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Display Components – At InfoComm, I had a chance to visit with Osram GmbH (Munich, Germany) in their suite in the Peabody Hotel to discuss the Phaser. I visited with Dr. Jürgen Müller, Manager, R&D Projection Light Engines, and several of his colleagues. I was lucky they had time to meet with me since most of the time they were discussing the new Phaser technology with potential customers.
“Phaser” derives from “Phosphor” and “Laser” and the technology is Osram’s entry into the growing market for hybrid projectors with laser/phosphor light sources. The Phaser P1 I was shown was a prototype of the first Phaser product and had spaces for 32 blue lasers in a 4 x 8 array, from Osram Opto-Semiconductors, of course. Not all laser locations were populated in the demo. The lasers are focused on a phosphor wheel that has red and green phosphor segments on it, plus a slot to transmit the blue laser light. This blue light is re-routed internal to the Phaser to emerge with the red and green light.
The focusing lens, visible in the image, would normally focus all three colors (red, green and blue) to a spot on the entrance to a light tunnel integrator. This color sequential red, green and blue light would then illuminate a color sequential microdisplay. While Osram expects most customers would use DLP microdisplays from Texas Instruments, the system would also be usable with color-sequential LCoS systems.
The Phaser includes four main in-house technologies that are well known to Osram, including the lasers, optics, phosphor wheel and driver. Osram intends to sell the Phaser as a component and has no interest in licensing the technology. The Phaser will join other Osram light sources targeting the projection market such as the P-VIP mercury lamp and the XBO xenon lamp. Osram expects to sell the Phaser and its drive board as a set, much like how P-VIP and Philips UHP lamps are sold. One advantage the Phaser has over the P-VIP lamp, especially in home theater applications, is its ability to be dimmed from 100% to 0% smoothly in milliseconds, simplifying dynamic dimming.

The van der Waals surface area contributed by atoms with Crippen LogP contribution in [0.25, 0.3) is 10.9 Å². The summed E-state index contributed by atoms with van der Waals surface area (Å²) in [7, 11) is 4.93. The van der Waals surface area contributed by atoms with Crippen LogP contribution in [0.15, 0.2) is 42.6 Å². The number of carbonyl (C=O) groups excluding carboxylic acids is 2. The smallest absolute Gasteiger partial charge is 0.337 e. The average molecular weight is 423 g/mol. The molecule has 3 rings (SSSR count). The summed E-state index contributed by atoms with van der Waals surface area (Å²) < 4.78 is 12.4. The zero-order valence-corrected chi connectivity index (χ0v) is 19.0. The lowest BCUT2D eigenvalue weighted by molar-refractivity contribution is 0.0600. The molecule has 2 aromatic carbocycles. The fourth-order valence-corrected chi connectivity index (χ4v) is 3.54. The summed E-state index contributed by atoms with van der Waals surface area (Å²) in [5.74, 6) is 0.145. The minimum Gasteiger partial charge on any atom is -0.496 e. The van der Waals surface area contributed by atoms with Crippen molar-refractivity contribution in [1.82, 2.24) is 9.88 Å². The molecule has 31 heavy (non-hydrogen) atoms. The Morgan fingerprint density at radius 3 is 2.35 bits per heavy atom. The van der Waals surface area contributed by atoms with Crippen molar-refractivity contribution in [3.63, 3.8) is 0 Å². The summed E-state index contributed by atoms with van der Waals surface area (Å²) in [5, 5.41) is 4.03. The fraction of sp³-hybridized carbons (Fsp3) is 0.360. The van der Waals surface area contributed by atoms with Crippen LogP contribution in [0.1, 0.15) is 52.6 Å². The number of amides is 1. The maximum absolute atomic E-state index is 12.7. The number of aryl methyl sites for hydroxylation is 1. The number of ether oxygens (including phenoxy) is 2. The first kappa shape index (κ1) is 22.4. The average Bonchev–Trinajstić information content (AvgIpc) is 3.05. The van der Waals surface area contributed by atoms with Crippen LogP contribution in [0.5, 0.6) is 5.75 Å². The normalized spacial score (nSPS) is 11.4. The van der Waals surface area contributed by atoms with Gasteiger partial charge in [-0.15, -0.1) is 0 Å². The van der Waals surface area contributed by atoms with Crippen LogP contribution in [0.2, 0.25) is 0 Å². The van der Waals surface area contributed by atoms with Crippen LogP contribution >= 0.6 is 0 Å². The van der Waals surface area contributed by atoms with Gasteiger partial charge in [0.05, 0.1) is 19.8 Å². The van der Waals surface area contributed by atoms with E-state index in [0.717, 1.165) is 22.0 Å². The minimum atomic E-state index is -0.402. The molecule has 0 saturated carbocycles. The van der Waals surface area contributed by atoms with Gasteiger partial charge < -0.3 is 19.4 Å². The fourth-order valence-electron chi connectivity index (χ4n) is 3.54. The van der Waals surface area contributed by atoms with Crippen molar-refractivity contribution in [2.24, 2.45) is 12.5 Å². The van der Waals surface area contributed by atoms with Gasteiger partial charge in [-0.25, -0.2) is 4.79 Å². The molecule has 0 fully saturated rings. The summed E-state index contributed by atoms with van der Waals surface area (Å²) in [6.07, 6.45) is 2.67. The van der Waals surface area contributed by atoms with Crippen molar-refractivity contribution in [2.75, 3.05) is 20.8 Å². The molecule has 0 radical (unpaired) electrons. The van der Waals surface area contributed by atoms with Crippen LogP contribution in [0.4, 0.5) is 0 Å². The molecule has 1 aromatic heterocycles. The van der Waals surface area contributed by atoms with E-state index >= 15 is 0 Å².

The Phaser was developed by the Osram lamp group in Berlin, not by Osram Opto-Semiconductors in Regensburg. After development is complete (the photo in the Osram press kit did not match the Phaser P1 I was shown) and tooling is made, manufacturing of the Phaser will be done in China.
Dr. Müller told me that Osram believes that pure-LED projectors will be limited to about 2000 lumens, a position with which I agree. He said when the Phaser, when driven by 26 – 27 lasers, would produce 4750 white lumens. This was sufficient, he said, for a DLP projector in
the 2000 – 2200 lumen class. This is roughly equivalent to the output from a 180W mercury discharge lamp such as the Osram P-VIP or the Philips UHP. He expressed a willingness to customize the Phaser P1 for customers. This would involve mainly changing the output lens and the phosphor wheel angles for color balance. Presumably, the Phaser P2 and P3 with higher light outputs are on the drawing boards, but they were not discussed.
The demo in the Osram suite was of the Phaser itself, and was not a projector containing a Phaser. The demo put a bright, color-balanced white rectangle on the wall, an image of the output of an integrator.
Osram plans to have its customers put the Phaser logo on every projector, similar to what Texas Instruments has DLP customers do. While Dr. Müller and his colleagues would not discuss price with me, they said the Phaser would be price-competitive with laser phosphor sources from other vendors. In fact, they added, since the price of the blue lasers is a major factor in the unit price, there is relatively little flexibility in the price of these units. Maybe Osram was willing to go into more details on the price of the units with the Asian ladies and gentlemen who had the time slots before and after me in the Peabody.
Osram said they expect projectors containing Phaser light sources will be on the market by the end of the year. –Matthew Brennesholtz